Mr. Kodenski proffered that Mr. Sink is the husband of the current licensee, and Ms. Kim is the sister of the current licensee. They have both been involved with the business for the past two years. They have not had any violations since they took over the management of the business.

Zoning B-3-2
Neighborhood Sandtown-Winchester
Area demographics 48% White, 36% Black, 4% 2 or more races; 10% Hispanic ethnicity; 40% households have children under age 18; median household income: $33,644; 22% households live below the poverty line
Does corp entity exist, in good standing? Yes; yes.
Location of entity’s principal office Clinton, MD
One applicant reside in Balt for 2 yrs? Yes
Pecuniary interest of Baltimore City resident 95%
Attorney for licensee Mr. Melvin Kodenski
# in support 2
Attorney for community None
# of protestants 0
# of inspectors/police officers 0
Result of hearing Approved
Vote tally Unanimous
Portions of state law cited in decision None
Other reasons given for decision None
Issues raised in audit present in this case or other issues observed None
Applicants Angela Elias and Ilia Prado
Business Name Angie’s Seafood, Inc.
Trading As Angie’s Seafood
Address 1727 E. Pratt Street
Type of License Class “B” Beer, Wine & Liquor License
Reason for hearing Application to transfer ownership, request to add off-premise catering.
Hearing notes

Mr. Kodenski proffered that Angela Elias has been helping the current owner run the business for the past three months. (The current owners, from the information in the Board’s file, are Jennifer Fogleman, spouse of Former Liquor Board Chairman Stephan Fogleman, and Pirooz Sharafi.) The menu will continue to be seafood and steaks.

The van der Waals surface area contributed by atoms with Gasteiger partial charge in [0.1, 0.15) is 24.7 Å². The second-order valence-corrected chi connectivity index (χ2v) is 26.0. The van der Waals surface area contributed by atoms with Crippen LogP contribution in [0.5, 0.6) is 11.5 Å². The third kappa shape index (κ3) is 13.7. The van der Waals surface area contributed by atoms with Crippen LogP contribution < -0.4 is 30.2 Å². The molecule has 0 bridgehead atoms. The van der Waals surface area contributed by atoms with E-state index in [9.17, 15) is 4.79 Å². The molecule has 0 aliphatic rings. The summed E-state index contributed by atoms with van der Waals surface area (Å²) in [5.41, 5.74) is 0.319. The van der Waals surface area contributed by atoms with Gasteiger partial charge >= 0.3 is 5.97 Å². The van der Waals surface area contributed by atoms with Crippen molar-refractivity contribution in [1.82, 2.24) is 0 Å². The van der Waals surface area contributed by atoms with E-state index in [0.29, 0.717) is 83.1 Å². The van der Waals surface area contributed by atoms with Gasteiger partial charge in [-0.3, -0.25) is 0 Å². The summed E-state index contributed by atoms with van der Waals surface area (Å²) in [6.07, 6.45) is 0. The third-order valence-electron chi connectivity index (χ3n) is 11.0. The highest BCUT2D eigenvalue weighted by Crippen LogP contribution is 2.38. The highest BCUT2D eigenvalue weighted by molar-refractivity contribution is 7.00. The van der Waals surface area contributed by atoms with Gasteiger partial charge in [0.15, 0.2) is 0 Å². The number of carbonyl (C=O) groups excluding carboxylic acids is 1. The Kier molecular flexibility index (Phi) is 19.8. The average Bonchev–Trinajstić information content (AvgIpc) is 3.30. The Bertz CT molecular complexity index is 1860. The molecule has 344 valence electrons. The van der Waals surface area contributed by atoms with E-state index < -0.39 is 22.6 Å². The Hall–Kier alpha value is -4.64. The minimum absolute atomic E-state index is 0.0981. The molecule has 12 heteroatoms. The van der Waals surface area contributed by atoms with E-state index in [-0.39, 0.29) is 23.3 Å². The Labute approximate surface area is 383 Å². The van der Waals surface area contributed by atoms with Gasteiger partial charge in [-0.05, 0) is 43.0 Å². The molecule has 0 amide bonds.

Zoning B-2-2
Neighborhood Fells Point
Area demographics 53% White, 32% Black, 8% Asian, 3% 2 or more races; 4% Hispanic ethnicity; 6% households have children under age 18; Median Household Income: $38,331; 5.5 % households live below poverty line.
Does corp entity exist, in good standing? Yes; yes.
Location of entity’s principal office Baltimore, MD
One applicant reside in Balt for 2 yrs? Yes
Pecuniary interest of Baltimore City resident 0.05%
Attorney for licensee Mr. Melvin Kodenski
# in support 2
Attorney for community None
# of protestants 0
# of inspectors/police officers 0
Result of hearing Approved
Vote tally Unanimous
Portions of state law cited in decision None
Other reasons given for decision None
Issues raised in audit present in this case or other issues observed

The inspector’s comments in the report included in the docket materials state that the “establishment [was] relaunched as Angie’s Seafood on 9/30/2016 (NEW CONCEPT, NEW OPERATOR).” When the attorney proffered that Ms. Elias had been working “with” the current owner, was it more accurate to say that the former owner and operator had turned over control already? If so, is this legal and appropriate under the analysis above?

Applicants Aklilu Gebre and Yosief Tesfazion
Business Name Wehazit, Inc.
Trading As Opposite Sidewalk Saloon
Address 132 S. Carey Street
Type of License Class “BD7” Beer, Wine & Liquor License
Reason for hearing Application to transfer ownership.
Hearing notes

Mr. Kodenski proffered that the current licensee is staying on the license but will be transferring 99% of his ownership to a new licensee. Chairman Matricciani asked whether the community had had any input into this transfer. Kodenski responded that when he did the last transfer, there was no community input and there hasn’t been any since then. Kodenski suggested they may be in a “dead spot or whatever you want to call it there.” CityView shows several community associations whose boundaries cover this business, including Operation Reachout Southwest and Union Square Association, among others.

Commissioner Moore asked about parking issues; Kodenski replied that there’s never been an issue with parking before.

Commissioner Greenfield asked whether the transferee will be moving to Baltimore. Mr. Gebre replied that he will be moving from Arlington to Baltimore in the next 2-3 months. Greenfield did note the history of violations under the current owner and expressed hope that they would not see the new applicant back for a violation again.

Zoning B-3-2
Neighborhood Union Square